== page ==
"Relic room" in a corner of the housing complex "20 years storage" without being picked up May 5 31:17

Photograph of a man in a wheelchair holding a dog.

It was found among the household belongings left in one room of the public housing. After the death of the man who lived there, no one was found, and more than a year and a half later, it is still there.

"Under the current laws and rules, there is no choice but to do this" (a government official)

The number of rooms where relics that cannot be disposed of are left unattended is increasing in various places.
(Kota Iida, Reporter, Social Affairs Department)

* We are waiting for information from those who are experiencing such problems close to them and those who are dealing with them as a person concerned.

"Almost intact" room

The opening photo was left in a room on the first floor of a public housing in northern Osaka Prefecture.

The building is about 1 years old and is 20LDK in size.

The person in charge
of Osaka Prefecture: "Most of the household goods will remain."

Clothes and bedding are left in the room, and there are small figurines like travel souvenirs in front of the small TV.

The clock on the wall was still moving, even though the time was off.

Why as it is?

According to the person in charge of the Osaka Prefectural Housing Management Office who showed me around, the person who lived in this room was a 77-year-old man.

He lived alone and in a wheelchair.

If you look closely, you can see that the light bulb in the room has a long string attached to it so that it can be reached even when sitting.

The calendar next to the clock is September 2021. It was the same as when the man died in the hospital.

More than a year and a half has passed since then, but the room is "almost the same".

It is conveniently located just a 1-minute walk from the nearest station, and it is large enough that there are many people who want to move in.

When I asked the person in charge of the prefectural government.

A person in charge
of Osaka Prefecture: "In this case, the ratio of lotteries for tenants is more than 20 times, and I think it is the more popular one."

As for why it is still intact nonetheless.

A person in charge
of Osaka Prefecture: "It took a long time to find relatives who could take over the relics as 'heirs,' and in the end we couldn't find them."

The deceased's belongings, such as household goods left in the room, are determined by law to be owned by the "heir", and the government cannot dispose of them arbitrarily.

The consent of all "heirs" was required to dispose of them, so the prefectural government officials first conducted an "heir search" to find relatives of the deceased man.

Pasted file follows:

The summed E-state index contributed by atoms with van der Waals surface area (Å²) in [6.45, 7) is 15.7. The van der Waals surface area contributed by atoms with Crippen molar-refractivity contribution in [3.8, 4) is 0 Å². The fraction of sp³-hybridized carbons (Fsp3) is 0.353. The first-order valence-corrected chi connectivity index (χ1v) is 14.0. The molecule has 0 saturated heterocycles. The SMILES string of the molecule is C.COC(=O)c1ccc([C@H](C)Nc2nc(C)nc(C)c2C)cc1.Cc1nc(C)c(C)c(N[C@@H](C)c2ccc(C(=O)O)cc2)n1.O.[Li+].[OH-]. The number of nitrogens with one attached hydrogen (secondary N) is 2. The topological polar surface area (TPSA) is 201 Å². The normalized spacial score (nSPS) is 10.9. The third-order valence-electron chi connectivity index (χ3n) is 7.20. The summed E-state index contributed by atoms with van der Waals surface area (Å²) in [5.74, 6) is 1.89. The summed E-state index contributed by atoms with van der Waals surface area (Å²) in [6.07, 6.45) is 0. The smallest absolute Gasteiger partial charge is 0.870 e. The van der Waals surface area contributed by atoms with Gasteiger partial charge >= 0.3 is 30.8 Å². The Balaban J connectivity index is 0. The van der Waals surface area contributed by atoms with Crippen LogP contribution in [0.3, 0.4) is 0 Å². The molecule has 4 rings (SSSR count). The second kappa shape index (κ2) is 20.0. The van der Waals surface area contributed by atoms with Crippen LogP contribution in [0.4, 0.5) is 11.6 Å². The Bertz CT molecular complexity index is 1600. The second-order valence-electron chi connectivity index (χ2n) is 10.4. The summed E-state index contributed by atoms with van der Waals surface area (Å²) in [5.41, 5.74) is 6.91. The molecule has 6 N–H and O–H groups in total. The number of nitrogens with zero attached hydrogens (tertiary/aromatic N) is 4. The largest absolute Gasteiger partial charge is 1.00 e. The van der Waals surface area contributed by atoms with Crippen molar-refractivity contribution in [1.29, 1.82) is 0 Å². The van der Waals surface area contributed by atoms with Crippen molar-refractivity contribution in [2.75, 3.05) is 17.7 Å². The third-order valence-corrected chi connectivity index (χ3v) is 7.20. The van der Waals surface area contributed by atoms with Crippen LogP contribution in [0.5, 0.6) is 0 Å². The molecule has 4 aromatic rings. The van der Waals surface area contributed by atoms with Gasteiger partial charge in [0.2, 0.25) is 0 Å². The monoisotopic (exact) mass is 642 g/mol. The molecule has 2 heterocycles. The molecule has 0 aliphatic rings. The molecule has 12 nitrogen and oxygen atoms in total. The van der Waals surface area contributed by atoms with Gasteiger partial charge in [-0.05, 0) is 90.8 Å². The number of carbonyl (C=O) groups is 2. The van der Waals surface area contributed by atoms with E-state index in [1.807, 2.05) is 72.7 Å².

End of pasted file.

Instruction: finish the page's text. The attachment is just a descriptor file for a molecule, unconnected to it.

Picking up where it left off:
However, this survey was not easy.

Many households do not have landlines, and if you do not know your mobile phone number, check the family register and send a letter. It takes time to send letters back and forth, and there are many cases where relatives are found but not replied to or denied inheritance.

In the case of men, their parents had already died, and they had no siblings or children. It took several months to complete the investigation with the conclusion that "no heir could be found" because no relatives could be confirmed.

We are now preparing to vacate the room to the next occupant.

"What happens if something happens..."

A room where the belongings of deceased residents are left as they are.

In Osaka Prefecture, the number of prefectural housing units of about 11,6000 units is decreasing year by year due to aging, while the number of such rooms is increasing due to the increase in the number of elderly people and households living alone.

The prefectural government calls these rooms "single-person death houses" and creates a special file to deal with them, but as of the end of March, there were 3 units.

In addition, the storage of relics is long, and some can last up to six years.

In 255, the government announced a policy to address these issues.

"If the heir is not clear, the estate can be sorted and moved elsewhere."

Although the policy expresses this idea, it does not include specific solutions such as disposal methods.

Local government officials who work on the ground say that they feel uneasy about the response.

Yoshiyuki Ozaki, Assistant
Manager, Osaka Prefectural Housing Management Office: "The difficult thing about heir surveys is that there are a certain number of people who do not receive a reply even when we send letters, and we do not know whether they are thinking about inheriting or refusal. I haven't had any problems so far, but sometimes I wonder what will happen if something happens."

Responding with "own rules" for surrender

It cannot be disposed of arbitrarily, but for those who are waiting to move into public housing, it is necessary to proceed with vacating the rooms.

For this reason, Osaka Prefecture has created its own rules to deal with them.

After investigating heirs and requesting the removal of the remains, within a certain period of time (5 months if there are no heirs, 7 months if there are), valuables, albums, ranks, and other items that cannot be replaced by money are moved to another location, and the remaining items are disposed of.

Even in the room of a 77-year-old man in a wheelchair, valuables and other items were organized in a separate cardboard.

It contained ▽ 5 passbooks ▽ 2 watches ▽ 1 credit card

1 point card ▽ 3 seals ▽ 1 set
of keys ▽ 3 rosaries

▽ 2 albums
and , The photo frame introduced at the beginning of this article shows a man holding a dog.